September 5, 2013 | Volume 118, Issue No. 36

Fondly remembering Hope Nursery School

A grateful teacher's 45 years of heartfelt memories

Having had the opportunity and privilege to be the assistant teacher at Hope Nursery School for the last four years, I learned a lot about this community.

I also met people I would not have met otherwise. When the Hope Nursery School Board interviewed me I met the teacher, Moose Lake School personnel, and parents.

When Matt Heaton, (once a student at Hope) came into the room with his State Trooper uniform on I knew this was a serious Board of Directors!

People that were dedicated in providing quality early childhood education to pre-schoolers from Moose Lake and the surrounding communities started asking me questions.

Why would a retired RN want to work with 3 year olds? For a new adventure. An adventure it’s been. Thank you.

So, how has this small non-profit thrived for so long in a small community?

Because of a few people who thought early childhood education would be beneficial to their children and perhaps the future of their community.

From the very beginning Hope Nursery became a licensed pre-school with degreed teachers. This happened long before “ECFE” was a well known term.

Community organizations, business people, families, and educators felt Hope Nursery School could make it better for students starting kindergarten. They did it!

In the early years, the University of Minnesota contacted the director asking Hope to become involved in their TLC program. For years Hope was the only program outside the metropolitan area to have this distinction.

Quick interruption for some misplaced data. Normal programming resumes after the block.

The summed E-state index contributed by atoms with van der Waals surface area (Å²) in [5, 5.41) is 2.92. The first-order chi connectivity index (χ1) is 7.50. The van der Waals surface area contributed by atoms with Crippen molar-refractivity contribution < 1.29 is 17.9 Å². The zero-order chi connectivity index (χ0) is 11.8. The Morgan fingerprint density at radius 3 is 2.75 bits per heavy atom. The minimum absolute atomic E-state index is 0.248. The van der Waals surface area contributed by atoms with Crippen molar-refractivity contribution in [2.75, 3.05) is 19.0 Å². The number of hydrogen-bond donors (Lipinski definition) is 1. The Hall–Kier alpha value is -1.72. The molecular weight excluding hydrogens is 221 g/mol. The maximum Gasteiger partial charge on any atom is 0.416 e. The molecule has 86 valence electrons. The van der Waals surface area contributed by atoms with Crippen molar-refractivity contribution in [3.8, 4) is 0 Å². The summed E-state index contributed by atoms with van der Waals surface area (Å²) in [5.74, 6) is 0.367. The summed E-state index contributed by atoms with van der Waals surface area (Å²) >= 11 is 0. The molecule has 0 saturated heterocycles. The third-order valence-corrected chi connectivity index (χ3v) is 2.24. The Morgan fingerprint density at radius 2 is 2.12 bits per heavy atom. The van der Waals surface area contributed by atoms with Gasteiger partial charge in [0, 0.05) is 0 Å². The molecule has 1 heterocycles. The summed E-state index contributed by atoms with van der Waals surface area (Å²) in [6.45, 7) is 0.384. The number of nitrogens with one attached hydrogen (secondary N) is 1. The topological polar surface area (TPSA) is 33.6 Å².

Hope was involved for a number of years. As a result of that union, Hope extended their efforts to a summer program that included 7 and 8 year olds. That continued for more than 10 years.

Tonka Toys also contacted Hope and contributed to the program. So many efforts to provide quality education on the pre-school level were made.

Thousands of children have experienced learning how to stand in line, say please and thank you, take turns, cut with scissors, learn their colors, numbers, letters, hopping on one foot, skipping and developing those social skills so critical to a child’s development, and a whole lot more.

Without the incredible support and commitment of the entire community, it would not have been possible for a successful non-profit nursery school to survive all these years.

In recent years there was more collaboration with Moose Lake Schools to have children with special needs included in Hope’s program.

Teachers from the school would participate in class time at Hope so several children with special needs could be exposed to our curriculum. Thank you.

From the very beginning, Jan Benrud has had a undying commitment to Hope Nursery. She taught for 25 years and has continued to be on the Board all these years.

Jan Deering worked as the teaching assistant for 20 of the 45 years. I had big shoes to fill taking her place when she retired.

Priscilla Heimbruch has been the Director and teacher for the last three years. She has taught with joy and compassion.